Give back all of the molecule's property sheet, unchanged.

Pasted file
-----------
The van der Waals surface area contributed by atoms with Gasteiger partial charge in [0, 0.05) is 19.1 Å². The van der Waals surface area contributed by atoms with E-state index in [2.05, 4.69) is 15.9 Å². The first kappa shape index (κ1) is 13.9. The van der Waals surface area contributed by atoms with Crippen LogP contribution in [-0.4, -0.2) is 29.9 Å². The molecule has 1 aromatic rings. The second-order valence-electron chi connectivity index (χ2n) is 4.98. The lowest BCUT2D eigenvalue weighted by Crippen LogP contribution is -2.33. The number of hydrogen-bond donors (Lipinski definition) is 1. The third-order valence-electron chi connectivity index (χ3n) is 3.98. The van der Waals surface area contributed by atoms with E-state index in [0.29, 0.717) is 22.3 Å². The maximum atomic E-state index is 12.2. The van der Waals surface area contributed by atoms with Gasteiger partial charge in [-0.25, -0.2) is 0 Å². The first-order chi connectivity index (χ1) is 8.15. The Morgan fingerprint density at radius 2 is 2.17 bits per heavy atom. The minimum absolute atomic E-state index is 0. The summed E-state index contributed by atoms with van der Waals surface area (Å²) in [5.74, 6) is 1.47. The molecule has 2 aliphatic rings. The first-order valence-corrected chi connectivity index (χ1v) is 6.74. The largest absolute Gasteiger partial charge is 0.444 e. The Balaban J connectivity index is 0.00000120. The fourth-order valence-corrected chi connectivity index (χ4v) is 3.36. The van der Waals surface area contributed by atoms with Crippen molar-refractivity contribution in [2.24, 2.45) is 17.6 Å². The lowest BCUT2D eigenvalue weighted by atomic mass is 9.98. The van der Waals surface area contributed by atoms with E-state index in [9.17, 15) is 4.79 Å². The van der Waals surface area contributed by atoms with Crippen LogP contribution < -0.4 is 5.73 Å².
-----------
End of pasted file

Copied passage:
The van der Waals surface area contributed by atoms with Gasteiger partial charge in [0, 0.05) is 19.1 Å². The van der Waals surface area contributed by atoms with E-state index in [2.05, 4.69) is 15.9 Å². The first kappa shape index (κ1) is 13.9. The van der Waals surface area contributed by atoms with Crippen LogP contribution in [-0.4, -0.2) is 29.9 Å². The molecule has 1 aromatic rings. The second-order valence-electron chi connectivity index (χ2n) is 4.98. The lowest BCUT2D eigenvalue weighted by Crippen LogP contribution is -2.33. The number of hydrogen-bond donors (Lipinski definition) is 1. The third-order valence-electron chi connectivity index (χ3n) is 3.98. The van der Waals surface area contributed by atoms with E-state index in [0.29, 0.717) is 22.3 Å². The maximum atomic E-state index is 12.2. The van der Waals surface area contributed by atoms with Gasteiger partial charge in [-0.25, -0.2) is 0 Å². The first-order chi connectivity index (χ1) is 8.15. The Morgan fingerprint density at radius 2 is 2.17 bits per heavy atom. The minimum absolute atomic E-state index is 0. The summed E-state index contributed by atoms with van der Waals surface area (Å²) in [5.74, 6) is 1.47. The molecule has 2 aliphatic rings. The first-order valence-corrected chi connectivity index (χ1v) is 6.74. The largest absolute Gasteiger partial charge is 0.444 e. The Balaban J connectivity index is 0.00000120. The fourth-order valence-corrected chi connectivity index (χ4v) is 3.36. The van der Waals surface area contributed by atoms with Crippen molar-refractivity contribution in [2.24, 2.45) is 17.6 Å². The lowest BCUT2D eigenvalue weighted by atomic mass is 9.98. The van der Waals surface area contributed by atoms with E-state index in [9.17, 15) is 4.79 Å². The van der Waals surface area contributed by atoms with Crippen LogP contribution < -0.4 is 5.73 Å².